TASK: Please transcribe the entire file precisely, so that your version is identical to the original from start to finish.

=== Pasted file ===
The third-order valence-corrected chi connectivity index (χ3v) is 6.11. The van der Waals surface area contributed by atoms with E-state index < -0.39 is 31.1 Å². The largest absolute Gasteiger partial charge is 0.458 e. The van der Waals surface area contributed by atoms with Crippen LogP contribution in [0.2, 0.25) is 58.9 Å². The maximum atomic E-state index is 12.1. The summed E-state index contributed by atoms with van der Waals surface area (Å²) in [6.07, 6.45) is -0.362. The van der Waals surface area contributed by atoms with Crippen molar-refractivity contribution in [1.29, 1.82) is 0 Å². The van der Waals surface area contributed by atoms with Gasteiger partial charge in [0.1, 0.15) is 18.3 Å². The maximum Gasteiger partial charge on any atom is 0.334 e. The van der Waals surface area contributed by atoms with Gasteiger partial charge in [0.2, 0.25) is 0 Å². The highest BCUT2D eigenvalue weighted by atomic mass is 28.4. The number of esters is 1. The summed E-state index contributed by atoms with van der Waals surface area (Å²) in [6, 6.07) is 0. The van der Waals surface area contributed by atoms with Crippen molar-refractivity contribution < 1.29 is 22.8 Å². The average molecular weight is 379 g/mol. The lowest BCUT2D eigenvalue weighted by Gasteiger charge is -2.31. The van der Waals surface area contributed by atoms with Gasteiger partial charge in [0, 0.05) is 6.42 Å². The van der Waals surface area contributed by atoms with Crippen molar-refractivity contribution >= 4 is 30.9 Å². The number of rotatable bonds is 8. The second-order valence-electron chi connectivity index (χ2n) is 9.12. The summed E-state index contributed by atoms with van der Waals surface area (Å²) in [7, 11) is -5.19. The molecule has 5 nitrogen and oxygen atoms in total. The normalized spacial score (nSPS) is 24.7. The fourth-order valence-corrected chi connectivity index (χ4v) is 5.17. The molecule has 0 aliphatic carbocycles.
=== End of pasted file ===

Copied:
The third-order valence-corrected chi connectivity index (χ3v) is 6.11. The van der Waals surface area contributed by atoms with E-state index < -0.39 is 31.1 Å². The largest absolute Gasteiger partial charge is 0.458 e. The van der Waals surface area contributed by atoms with Crippen LogP contribution in [0.2, 0.25) is 58.9 Å². The maximum atomic E-state index is 12.1. The summed E-state index contributed by atoms with van der Waals surface area (Å²) in [6.07, 6.45) is -0.362. The van der Waals surface area contributed by atoms with Crippen molar-refractivity contribution in [1.29, 1.82) is 0 Å². The van der Waals surface area contributed by atoms with Gasteiger partial charge in [0.1, 0.15) is 18.3 Å². The maximum Gasteiger partial charge on any atom is 0.334 e. The van der Waals surface area contributed by atoms with Gasteiger partial charge in [0.2, 0.25) is 0 Å². The highest BCUT2D eigenvalue weighted by atomic mass is 28.4. The number of esters is 1. The summed E-state index contributed by atoms with van der Waals surface area (Å²) in [6, 6.07) is 0. The van der Waals surface area contributed by atoms with Crippen molar-refractivity contribution < 1.29 is 22.8 Å². The average molecular weight is 379 g/mol. The lowest BCUT2D eigenvalue weighted by Gasteiger charge is -2.31. The van der Waals surface area contributed by atoms with Gasteiger partial charge in [0, 0.05) is 6.42 Å². The van der Waals surface area contributed by atoms with Crippen molar-refractivity contribution >= 4 is 30.9 Å². The number of rotatable bonds is 8. The second-order valence-electron chi connectivity index (χ2n) is 9.12. The summed E-state index contributed by atoms with van der Waals surface area (Å²) in [7, 11) is -5.19. The molecule has 5 nitrogen and oxygen atoms in total. The normalized spacial score (nSPS) is 24.7. The fourth-order valence-corrected chi connectivity index (χ4v) is 5.17. The molecule has 0 aliphatic carbocycles.